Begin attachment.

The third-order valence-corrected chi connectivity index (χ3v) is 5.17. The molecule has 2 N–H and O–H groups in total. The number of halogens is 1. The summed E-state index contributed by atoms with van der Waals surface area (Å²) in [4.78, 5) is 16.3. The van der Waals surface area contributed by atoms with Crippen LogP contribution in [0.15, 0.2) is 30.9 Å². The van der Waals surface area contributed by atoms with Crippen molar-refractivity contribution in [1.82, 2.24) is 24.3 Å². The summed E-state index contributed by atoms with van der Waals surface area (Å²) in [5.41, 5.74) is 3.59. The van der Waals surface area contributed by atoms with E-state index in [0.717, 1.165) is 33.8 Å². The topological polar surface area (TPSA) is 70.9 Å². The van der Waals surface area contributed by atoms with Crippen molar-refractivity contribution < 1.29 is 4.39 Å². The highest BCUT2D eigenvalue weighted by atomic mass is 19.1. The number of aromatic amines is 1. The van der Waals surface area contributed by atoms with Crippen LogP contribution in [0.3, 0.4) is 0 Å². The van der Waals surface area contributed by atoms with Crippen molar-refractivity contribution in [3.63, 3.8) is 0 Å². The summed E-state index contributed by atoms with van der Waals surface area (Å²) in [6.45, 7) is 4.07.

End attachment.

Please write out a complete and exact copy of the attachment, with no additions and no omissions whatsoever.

The third-order valence-corrected chi connectivity index (χ3v) is 5.17. The molecule has 2 N–H and O–H groups in total. The number of halogens is 1. The summed E-state index contributed by atoms with van der Waals surface area (Å²) in [4.78, 5) is 16.3. The van der Waals surface area contributed by atoms with Crippen LogP contribution in [0.15, 0.2) is 30.9 Å². The van der Waals surface area contributed by atoms with Crippen molar-refractivity contribution in [1.82, 2.24) is 24.3 Å². The summed E-state index contributed by atoms with van der Waals surface area (Å²) in [5.41, 5.74) is 3.59. The van der Waals surface area contributed by atoms with E-state index in [0.717, 1.165) is 33.8 Å². The topological polar surface area (TPSA) is 70.9 Å². The van der Waals surface area contributed by atoms with Crippen molar-refractivity contribution < 1.29 is 4.39 Å². The highest BCUT2D eigenvalue weighted by atomic mass is 19.1. The number of aromatic amines is 1. The van der Waals surface area contributed by atoms with Crippen LogP contribution in [0.3, 0.4) is 0 Å². The van der Waals surface area contributed by atoms with Crippen molar-refractivity contribution in [3.63, 3.8) is 0 Å². The summed E-state index contributed by atoms with van der Waals surface area (Å²) in [6.45, 7) is 4.07.